3D Printer Nozzle Durability

Durability is a function of the base material for the nozzle. While the default nozzle material for many machines is brass, that’s a rather soft material that can distort over time due to encounters with wrenches, high heat and other factors.

You’ll see some nozzles made from steel, which is a lot harder and durable. It’s also possible to obtain nozzles made of tungsten, which can withstand really high temperatures. Generally the brass nozzles are low-end, and alternatives will be more durable.

3D Printer Nozzle Heat Flow

Heat flow is a critical aspect of any FFF 3D printer nozzle, as that’s the ultimate purpose of the nozzle: convey heat through the incoming filament and quickly soften it. If the heat transfer is inefficient, then the print speed must be slowed down to allow more time for the heat to penetrate the filament material. If you’re printing too fast for the heat transfer, the material won’t be quite softened when it hits the tip and you may have a jam.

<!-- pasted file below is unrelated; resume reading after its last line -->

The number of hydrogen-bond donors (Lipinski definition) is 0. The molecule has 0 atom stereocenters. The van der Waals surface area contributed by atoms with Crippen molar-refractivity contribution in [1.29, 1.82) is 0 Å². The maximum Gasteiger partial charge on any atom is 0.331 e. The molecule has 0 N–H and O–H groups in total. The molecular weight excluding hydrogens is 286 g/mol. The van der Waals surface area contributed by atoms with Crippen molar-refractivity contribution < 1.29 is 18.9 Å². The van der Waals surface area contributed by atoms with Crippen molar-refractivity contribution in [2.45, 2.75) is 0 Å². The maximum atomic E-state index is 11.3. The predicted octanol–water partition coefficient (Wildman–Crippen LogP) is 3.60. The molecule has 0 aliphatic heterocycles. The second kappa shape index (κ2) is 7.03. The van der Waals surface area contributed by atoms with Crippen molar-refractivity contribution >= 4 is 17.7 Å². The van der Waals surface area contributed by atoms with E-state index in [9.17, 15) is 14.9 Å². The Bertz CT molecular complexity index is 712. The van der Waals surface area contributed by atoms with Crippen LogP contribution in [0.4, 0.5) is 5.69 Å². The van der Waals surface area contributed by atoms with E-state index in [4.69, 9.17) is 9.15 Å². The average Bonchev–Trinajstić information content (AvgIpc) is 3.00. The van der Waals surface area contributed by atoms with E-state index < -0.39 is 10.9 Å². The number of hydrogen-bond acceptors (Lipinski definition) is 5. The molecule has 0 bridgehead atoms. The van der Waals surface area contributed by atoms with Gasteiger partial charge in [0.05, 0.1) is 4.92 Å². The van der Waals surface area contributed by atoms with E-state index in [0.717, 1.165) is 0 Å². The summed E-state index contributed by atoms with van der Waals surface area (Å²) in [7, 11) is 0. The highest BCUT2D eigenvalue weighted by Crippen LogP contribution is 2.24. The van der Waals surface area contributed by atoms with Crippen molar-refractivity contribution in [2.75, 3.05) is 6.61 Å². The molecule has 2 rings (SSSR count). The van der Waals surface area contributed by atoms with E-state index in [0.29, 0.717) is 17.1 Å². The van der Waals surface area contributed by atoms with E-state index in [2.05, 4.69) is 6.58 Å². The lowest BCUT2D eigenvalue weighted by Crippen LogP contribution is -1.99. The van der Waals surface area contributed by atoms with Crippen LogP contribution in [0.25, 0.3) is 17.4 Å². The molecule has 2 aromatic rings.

In other words, the more efficient the heat transfer of the nozzle, the faster you can 3D print.

This is affected mainly by the thermal properties of the metal comprising the nozzle. Brass is pretty good at thermal transfer, perhaps more so than steel — but brass is not as durable, as described above.

Some exotic nozzles are made from copper, which has perhaps the best thermal transfer properties. However, it’s a really soft metal, so some copper options, like the “bi-metal” from Bondtech, have “reinforcing vanadium steel inserts” to compensate for the weak copper, while retaining most of the heat transfer.

Bondtech’s unusual CHT nozzle [Source: Bondtech]

Finally, there is an emerging style of nozzle that exhibits superior heat transfer through a design change, rather than a material change. Also with Bondtech, they offer what they call a “CHT” nozzle. This style offers multiple internal channels for softened material to flow, adding significant surface area exposure, and thus increasing heat transfer dramatically.

Typically high-efficiency nozzles are used in 3D printers that run at high print speeds.

3D Printer Nozzle Wear Resistance

In an attempt to make 3D prints stronger, composite materials were developed. These are basically the same old polymers, but mixed in with some type of fibrous material. It’s like adding rocks to the cement to create concrete.